Clearly, allowing plastic bags to be used to hold food scraps will help mitigate those issues and open pathways for greater program participation. But that creates problems at the processing stage.

There are people, particularly the manufacturers of biodegradable bags, who suggest that the use of biodegradable products as a substitute for traditional plastic bags will support food scrap processing efforts. There are several reasons why this is a faulty assumption.

Let’s avoid entering the quagmire of analyzing what is and isn’t “biodegradable,” and instead look at processing realities when large amounts of organic material are handled. To process post-consumer source-separated food scraps, which will inevitably contain traditional plastic bags or biodegradable bags, operators must rely on an infrastructure that can quickly and effectively remove the organics from the non-organics.

In such a process, differentiating traditional plastic bags from biodegradable bags is not possible, at least not at the present state of mechanical separation. Furthermore, trying to remove non-organic items in general at this point will also result in the loss of many of the actual organic materials targeted by programs. The present state of mechanical separation technology is most successful at separating wet organics from the non-organics and dry organics only. To further separate out the dry organics remaining with the non-organics would be cost prohibitive.

Secondly, given the primitive state of manual processing at many facilities receiving food scraps, it is impossible to expect that distinctions can be made between traditional plastic and biodegradable plastic bags. Most of these facilities rely on manual laborers to wade into and sift through piles of food scraps to separate and remove non-organics. In this unpleasant process, there is no time to make a reasonable determination about the actual composition of different types of bags that are visually identical. Even if a bag’s labeling supplies that information, there is neither time nor the proper conditions to facilitate that determination.

And what about the development of alternative organics recovery technologies, such as anaerobic digestion? It’s true many of these new technologies have advanced significantly to the point where clean organics can find a home as feedstock. However, as described above, clean organics are not what is generally supplied by the participants of public or private programs, nor what can be delivered by the collection vehicles servicing these programs.

Organics recovery, Resource Recycling June 2016

Plastic bags remain a paradox for leaders of food scrap programs. Bags are necessary for high resident participation, but they are not easily sorted from material at the processing stage.

While there are some conversion technologies that can handle higher levels of contamination, at present only a small number of these options are operational and many of them remain untested when it comes to curbside-collected material.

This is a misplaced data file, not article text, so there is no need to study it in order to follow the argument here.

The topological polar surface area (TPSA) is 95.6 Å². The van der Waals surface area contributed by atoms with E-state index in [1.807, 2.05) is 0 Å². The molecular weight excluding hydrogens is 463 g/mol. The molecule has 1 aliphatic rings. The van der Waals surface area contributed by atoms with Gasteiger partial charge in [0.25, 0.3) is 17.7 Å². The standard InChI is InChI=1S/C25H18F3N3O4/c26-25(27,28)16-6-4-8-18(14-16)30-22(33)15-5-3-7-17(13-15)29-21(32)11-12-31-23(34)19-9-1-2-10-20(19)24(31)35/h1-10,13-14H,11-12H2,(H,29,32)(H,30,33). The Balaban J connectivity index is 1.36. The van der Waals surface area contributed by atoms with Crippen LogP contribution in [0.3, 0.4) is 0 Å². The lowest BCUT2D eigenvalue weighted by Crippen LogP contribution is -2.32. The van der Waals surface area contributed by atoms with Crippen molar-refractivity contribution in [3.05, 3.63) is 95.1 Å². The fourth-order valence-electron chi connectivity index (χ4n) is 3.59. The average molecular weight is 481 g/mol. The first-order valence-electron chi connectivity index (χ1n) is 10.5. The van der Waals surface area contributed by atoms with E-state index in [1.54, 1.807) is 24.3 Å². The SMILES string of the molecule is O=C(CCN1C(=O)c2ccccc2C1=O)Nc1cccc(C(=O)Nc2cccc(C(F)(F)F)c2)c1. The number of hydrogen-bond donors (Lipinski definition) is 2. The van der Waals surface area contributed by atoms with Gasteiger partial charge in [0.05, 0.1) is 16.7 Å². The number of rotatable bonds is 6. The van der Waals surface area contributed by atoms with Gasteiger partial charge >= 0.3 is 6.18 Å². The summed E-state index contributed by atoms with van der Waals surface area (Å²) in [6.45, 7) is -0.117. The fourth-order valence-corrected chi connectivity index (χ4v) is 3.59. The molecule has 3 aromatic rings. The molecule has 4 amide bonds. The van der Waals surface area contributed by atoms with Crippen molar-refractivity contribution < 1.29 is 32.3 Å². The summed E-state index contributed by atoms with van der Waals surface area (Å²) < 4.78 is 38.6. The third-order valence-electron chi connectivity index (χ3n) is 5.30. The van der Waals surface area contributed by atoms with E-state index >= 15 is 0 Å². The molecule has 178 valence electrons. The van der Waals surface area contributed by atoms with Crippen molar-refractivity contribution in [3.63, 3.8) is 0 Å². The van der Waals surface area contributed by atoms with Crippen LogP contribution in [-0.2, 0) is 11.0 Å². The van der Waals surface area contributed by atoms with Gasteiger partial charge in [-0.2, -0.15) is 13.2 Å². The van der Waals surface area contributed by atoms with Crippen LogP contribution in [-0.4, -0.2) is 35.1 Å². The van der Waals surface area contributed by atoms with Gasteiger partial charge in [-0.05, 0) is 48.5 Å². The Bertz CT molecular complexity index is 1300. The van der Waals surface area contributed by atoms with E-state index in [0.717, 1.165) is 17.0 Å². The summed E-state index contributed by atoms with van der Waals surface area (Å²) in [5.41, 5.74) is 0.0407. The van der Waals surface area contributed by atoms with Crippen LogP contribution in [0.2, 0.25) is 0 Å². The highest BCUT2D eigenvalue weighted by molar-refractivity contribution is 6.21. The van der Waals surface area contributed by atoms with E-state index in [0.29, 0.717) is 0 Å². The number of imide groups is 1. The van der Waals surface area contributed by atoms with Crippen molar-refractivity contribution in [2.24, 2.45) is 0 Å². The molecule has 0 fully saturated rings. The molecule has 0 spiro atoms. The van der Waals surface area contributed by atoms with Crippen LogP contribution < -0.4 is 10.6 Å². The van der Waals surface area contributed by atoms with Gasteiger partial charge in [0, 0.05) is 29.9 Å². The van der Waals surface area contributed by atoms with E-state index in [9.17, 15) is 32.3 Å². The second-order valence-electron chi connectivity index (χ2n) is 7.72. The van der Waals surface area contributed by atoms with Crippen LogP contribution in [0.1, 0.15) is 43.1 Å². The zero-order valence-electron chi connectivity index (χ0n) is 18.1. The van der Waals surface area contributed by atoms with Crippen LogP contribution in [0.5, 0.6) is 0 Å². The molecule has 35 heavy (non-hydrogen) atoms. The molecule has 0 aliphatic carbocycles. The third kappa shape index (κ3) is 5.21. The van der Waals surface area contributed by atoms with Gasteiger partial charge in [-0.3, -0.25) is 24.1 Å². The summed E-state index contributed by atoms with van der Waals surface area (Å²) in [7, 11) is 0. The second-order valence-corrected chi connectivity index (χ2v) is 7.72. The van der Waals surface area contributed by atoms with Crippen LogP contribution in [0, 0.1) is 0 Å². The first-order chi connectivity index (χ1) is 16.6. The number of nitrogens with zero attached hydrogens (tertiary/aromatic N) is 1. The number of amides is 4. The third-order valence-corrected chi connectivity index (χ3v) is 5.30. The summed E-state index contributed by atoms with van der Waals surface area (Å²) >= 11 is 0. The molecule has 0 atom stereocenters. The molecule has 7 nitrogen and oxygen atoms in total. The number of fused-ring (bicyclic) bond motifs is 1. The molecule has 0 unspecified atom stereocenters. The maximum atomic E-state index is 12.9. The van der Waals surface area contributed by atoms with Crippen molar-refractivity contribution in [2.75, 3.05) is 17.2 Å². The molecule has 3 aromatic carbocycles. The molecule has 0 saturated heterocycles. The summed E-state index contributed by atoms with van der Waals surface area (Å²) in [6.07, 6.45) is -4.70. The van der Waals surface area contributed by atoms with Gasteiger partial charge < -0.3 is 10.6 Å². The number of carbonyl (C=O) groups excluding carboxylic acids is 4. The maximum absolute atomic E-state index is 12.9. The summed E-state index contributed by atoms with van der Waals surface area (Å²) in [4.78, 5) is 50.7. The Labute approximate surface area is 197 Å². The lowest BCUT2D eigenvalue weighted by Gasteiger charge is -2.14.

Embracing contamination instead of battling it

So how can we resolve the food scrap contamination issue? More public education is the traditional answer. The belief is that if enough outreach is provided, the public’s behavior will eventually change to significantly reduce the amount of contaminants to a tolerable level.

Unfortunately, this strategy ignores the fact that non-organic contaminants will always be part of set-outs in a large food scrap source-separation program. Without the allowance of those non-organic contaminants, widespread resident participation will not occur. And in the hierarchy of needs for program managers, participation/quantity is ultimately far more important than the quality of the material collected. Quality can be addressed through advances in technology, but without full and regular participation by program participants, no food scrap source-separation program can survive for long.

That means programs will require processing-site operators to abandon demands for pure organics and embrace the fact that curbside-collected food scraps and other organics are always going to include non-organic contaminants. Rather than expecting the generator to behave better or the collector to radically change the behavior of its customers, it is the job of those accepting organics from source-separation programs to clean them up to the standard needed to produce viable feedstocks. A processing infrastructure with mechanical equipment designed to free organics from non-organic contaminants quickly and efficiently with limited manual labor is required.

Furthermore, as we collectively transition from boutique pilot programs to municipal and countywide source-separated food-scrap programs, we in the field of solid waste management should be striving to replace all manual separation of organics from non-organics with mechanical separation as quickly as possible. While targeting food scraps is important from a solid waste management and sustainability standpoint, it should not be accomplished by further leveraging the income disparity inherent in our economic system. Environmental justice is frequently cited in relationship to the siting of solid waste-related facilities, but so far I have not heard complaints about the fact that some of the country’s current food scrap source-separation programs are wholly dependent for their success on the poorest and most disadvantaged amongst us wading through post-consumer food to remove contaminants.

As with any alternative that results in a higher net benefit, upfront costs will be part of the equation. Who will pay for this necessary new infrastructure? As we’ve seen in regards to the processing of traditional recyclables over the last three decades, each political jurisdiction must create its own path to implementation.

In some parts of the country, government has invested heavily in infrastructure development and absorbed a substantial portion of the risks associated with potential program failure. In other areas, the private sector has chosen to accept the substantial risks alone in return for potential business opportunities and profits. In either case, stakeholders can expect challenging times as they aim to achieve the balance required for “sustainability.”


Robert Lange is the director of the Office of Beneficial Reuse Planning, Infrastructure Development & Management within the Bureau of Solid Waste Management of the New York City Department of Sanitation. He can be contacted at [email protected].